Renaming The Divisions: Update

Photo+by+Tim+Mossholder+for+Unsplash+

Photo by Tim Mossholder for Unsplash

Isabel Garcia and Ethan Brady

It looks like a name change for the Boys and Girls divisions at St. Benedict’s Prep is not in the cards. At least not yet.

During this past summer phase, two students, Yohangil Nolasco UDII and William Register UDI,  each wrote pieces sharing why they believed their respective divisions should be renamed as the ‘Men’s and Women’s divisions.

For the Girl’s Division Nolasco wrote about what she felt was the inaccuracy of being referred to as a girl, writing  “Finally, I would have the opportunity to be referred to as what I really am,” and “I  propose that we rename the Girls Division as Benedict’s ‘Women’s Division.’”

Similarly, for the Boy’s Division, Register wrote about what he saw as the hypocrisy between Benedict’s students daily expectations and being referred to as a boy, writing,  “Since we first stepped on the property as freshmen, we have been referred to as Benedict’s Men,” and “So let’s be consistent. Let’s rename ourselves as the Men’s Division.” 

Sunil Das, the Senior Group Leader of the Boys Division, thinks that the idea behind renaming the divisions has merit but, ultimately, disagrees with the present suggestion. “I think naming us ‘men’ and ‘women’ kind of gives us a sense of reputation and it also forces us to act like men and women and really be what we want to be or say that we are,” Das said. “But, at the same time, we’re still teenagers and saying that we’re men and women also takes away from the fact that we haven’t reached that level of maturity.”

Agnes Aghanwa, Senior Group Leader of the Girls Division, has also expressed her view on the idea. “I don’t know if it would be the best decision to rename the Girls’ Division to the Women’s Division,” said Ahanwa said. “When I think of Benedict’s ‘Women,’ I think of women that have already graduated from Benedict’s.”

The reason that maturity level is a point of discussion is that St. Benedict’s is a school known for emphasizing mature behavior by its students. Every year, St. Benedict’s plays a role in the formation of its students to become mature adults by practicing traditions such as the “Overnight” and The Trail. Lead counselors known as “sempectae,” counselors, and faculty who participate in the “Overnight” teach freshmen at St. Benedict’s traditions, songs, and discipline. The Trail teaches freshmen how to survive and trust one’s brothers.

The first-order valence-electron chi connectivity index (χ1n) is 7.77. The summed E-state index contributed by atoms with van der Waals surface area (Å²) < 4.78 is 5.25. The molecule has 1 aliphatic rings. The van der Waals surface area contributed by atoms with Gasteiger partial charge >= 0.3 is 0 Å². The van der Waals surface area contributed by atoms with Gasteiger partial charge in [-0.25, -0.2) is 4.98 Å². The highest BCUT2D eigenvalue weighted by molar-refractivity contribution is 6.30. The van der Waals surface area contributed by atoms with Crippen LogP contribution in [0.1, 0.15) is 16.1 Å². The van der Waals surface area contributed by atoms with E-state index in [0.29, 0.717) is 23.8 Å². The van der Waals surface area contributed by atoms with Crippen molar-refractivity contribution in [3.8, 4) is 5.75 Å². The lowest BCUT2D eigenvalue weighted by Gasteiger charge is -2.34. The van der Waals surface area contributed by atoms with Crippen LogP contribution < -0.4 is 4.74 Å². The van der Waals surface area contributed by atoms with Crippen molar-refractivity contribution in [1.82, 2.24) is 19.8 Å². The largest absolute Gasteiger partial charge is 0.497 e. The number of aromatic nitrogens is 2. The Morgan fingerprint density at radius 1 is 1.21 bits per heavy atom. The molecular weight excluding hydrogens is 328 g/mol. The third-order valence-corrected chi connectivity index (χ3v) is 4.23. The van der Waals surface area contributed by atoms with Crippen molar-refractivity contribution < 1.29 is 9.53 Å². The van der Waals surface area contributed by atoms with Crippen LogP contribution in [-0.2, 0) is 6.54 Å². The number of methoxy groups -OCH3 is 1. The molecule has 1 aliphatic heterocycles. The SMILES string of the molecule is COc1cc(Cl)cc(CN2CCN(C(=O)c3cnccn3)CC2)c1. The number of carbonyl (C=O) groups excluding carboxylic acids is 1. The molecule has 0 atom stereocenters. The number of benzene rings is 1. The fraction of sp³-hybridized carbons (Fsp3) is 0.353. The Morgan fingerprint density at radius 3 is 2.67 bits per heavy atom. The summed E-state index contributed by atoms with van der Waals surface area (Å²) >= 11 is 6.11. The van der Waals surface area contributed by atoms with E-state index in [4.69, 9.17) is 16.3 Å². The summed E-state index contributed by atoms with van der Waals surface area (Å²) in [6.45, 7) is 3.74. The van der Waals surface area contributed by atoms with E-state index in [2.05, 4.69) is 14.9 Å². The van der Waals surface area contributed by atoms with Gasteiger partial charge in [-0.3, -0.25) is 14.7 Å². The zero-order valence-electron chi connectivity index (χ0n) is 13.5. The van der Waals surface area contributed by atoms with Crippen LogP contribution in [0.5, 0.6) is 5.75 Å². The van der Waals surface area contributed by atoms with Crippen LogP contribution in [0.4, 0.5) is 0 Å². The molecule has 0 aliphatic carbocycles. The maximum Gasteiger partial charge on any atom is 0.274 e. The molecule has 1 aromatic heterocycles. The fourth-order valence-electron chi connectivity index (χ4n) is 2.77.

Dr. Glenn Cassidy, Associate Headmaster for Leadership and Community Development, points out that “St. Benedict’s has become well-known for the rites of passage that students must complete to earn their next title, uniform, and overall standing in the school. It is for this reason that we require students to complete the overnight, earn their colors, complete the trail, get drafted into groups, and more.” 

However, Dr. Cassidy does not agree with the student editorialists’ suggestion for a name change. He believes that students need to first undergo the character-shaping activities offered by Benedict’s before being rewarded by being referred to as “men” and “women.”

The motto “I aspire to be a Benedict’s man” and “I aspire to be a Benedict’s woman” gives students a better understanding of what they are learning to be and what they are becoming, Dr. Cassidy noted. It is not until students graduate from St. Benedict’s, he said, that they finally get to say that they are Benedict’s men and women.

 “Graduation from the school is one of those rites of passage and with it comes the title Benedict’s Men and Women,” said Dr. Cassidy. “Changing our division names to Men’s and Women’s minimizes the need to earn this title.”

Mr. Didier Jean-Baptiste, Dean of College Guidance,  recognizes the meaning of these titles for Benedict’s students, as he actively works with the seniors on their journey that will take them beyond Benedict’s and into adulthood. “My ageist side keeps wanting to add the word ‘Young’ in front of ‘Women’s and ‘Men’s,’ perhaps to make a distinction between students and teachers,” said Mr. Jean-Baptiste. “You are men and women in formation, just as we older men and women (teachers) remain imperfect men and women who are also continuing to evolve.” Ultimately, he said, he agreed with the sentiments of Nolasco and Register. 

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